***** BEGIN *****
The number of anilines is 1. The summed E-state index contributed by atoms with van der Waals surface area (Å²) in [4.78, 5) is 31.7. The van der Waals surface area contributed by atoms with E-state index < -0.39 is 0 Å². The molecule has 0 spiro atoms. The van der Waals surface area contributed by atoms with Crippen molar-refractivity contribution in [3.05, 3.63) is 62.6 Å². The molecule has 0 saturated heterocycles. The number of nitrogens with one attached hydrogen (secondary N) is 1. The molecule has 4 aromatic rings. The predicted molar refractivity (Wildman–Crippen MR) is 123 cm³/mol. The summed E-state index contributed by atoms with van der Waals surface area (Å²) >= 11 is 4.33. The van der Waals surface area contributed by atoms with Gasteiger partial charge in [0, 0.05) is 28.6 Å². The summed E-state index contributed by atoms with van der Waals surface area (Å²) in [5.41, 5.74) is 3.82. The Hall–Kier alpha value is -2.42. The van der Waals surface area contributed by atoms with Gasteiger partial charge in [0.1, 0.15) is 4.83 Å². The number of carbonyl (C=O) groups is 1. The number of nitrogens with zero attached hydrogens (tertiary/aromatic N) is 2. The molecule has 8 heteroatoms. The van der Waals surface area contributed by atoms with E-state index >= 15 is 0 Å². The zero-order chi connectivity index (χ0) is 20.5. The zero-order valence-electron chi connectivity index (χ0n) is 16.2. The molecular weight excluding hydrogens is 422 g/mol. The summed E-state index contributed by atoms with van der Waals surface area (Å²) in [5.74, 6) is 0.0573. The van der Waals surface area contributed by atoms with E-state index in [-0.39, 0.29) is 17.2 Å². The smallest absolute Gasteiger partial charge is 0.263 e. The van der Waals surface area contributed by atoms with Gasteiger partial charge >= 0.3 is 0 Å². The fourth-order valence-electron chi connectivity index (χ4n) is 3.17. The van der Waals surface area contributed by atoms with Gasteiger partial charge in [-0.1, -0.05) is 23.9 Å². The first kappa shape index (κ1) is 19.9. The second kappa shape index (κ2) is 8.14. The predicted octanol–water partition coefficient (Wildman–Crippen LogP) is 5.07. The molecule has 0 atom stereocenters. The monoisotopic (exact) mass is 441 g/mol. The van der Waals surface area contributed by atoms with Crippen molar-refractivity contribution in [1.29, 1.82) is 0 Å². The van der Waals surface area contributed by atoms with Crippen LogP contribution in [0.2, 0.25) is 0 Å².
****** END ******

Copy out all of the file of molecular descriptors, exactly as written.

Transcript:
The number of anilines is 1. The summed E-state index contributed by atoms with van der Waals surface area (Å²) in [4.78, 5) is 31.7. The van der Waals surface area contributed by atoms with E-state index < -0.39 is 0 Å². The molecule has 0 spiro atoms. The van der Waals surface area contributed by atoms with Crippen molar-refractivity contribution in [3.05, 3.63) is 62.6 Å². The molecule has 0 saturated heterocycles. The number of nitrogens with one attached hydrogen (secondary N) is 1. The molecule has 4 aromatic rings. The predicted molar refractivity (Wildman–Crippen MR) is 123 cm³/mol. The summed E-state index contributed by atoms with van der Waals surface area (Å²) >= 11 is 4.33. The van der Waals surface area contributed by atoms with Gasteiger partial charge in [0, 0.05) is 28.6 Å². The summed E-state index contributed by atoms with van der Waals surface area (Å²) in [5.41, 5.74) is 3.82. The Hall–Kier alpha value is -2.42. The van der Waals surface area contributed by atoms with Gasteiger partial charge in [0.1, 0.15) is 4.83 Å². The number of carbonyl (C=O) groups is 1. The number of nitrogens with zero attached hydrogens (tertiary/aromatic N) is 2. The molecule has 8 heteroatoms. The van der Waals surface area contributed by atoms with E-state index >= 15 is 0 Å². The zero-order chi connectivity index (χ0) is 20.5. The zero-order valence-electron chi connectivity index (χ0n) is 16.2. The molecular weight excluding hydrogens is 422 g/mol. The summed E-state index contributed by atoms with van der Waals surface area (Å²) in [5.74, 6) is 0.0573. The van der Waals surface area contributed by atoms with E-state index in [-0.39, 0.29) is 17.2 Å². The smallest absolute Gasteiger partial charge is 0.263 e. The van der Waals surface area contributed by atoms with Gasteiger partial charge >= 0.3 is 0 Å². The fourth-order valence-electron chi connectivity index (χ4n) is 3.17. The van der Waals surface area contributed by atoms with Gasteiger partial charge in [-0.1, -0.05) is 23.9 Å². The first kappa shape index (κ1) is 19.9. The second kappa shape index (κ2) is 8.14. The predicted octanol–water partition coefficient (Wildman–Crippen LogP) is 5.07. The molecule has 0 atom stereocenters. The monoisotopic (exact) mass is 441 g/mol. The van der Waals surface area contributed by atoms with Crippen molar-refractivity contribution in [1.29, 1.82) is 0 Å². The van der Waals surface area contributed by atoms with Crippen LogP contribution in [0.2, 0.25) is 0 Å².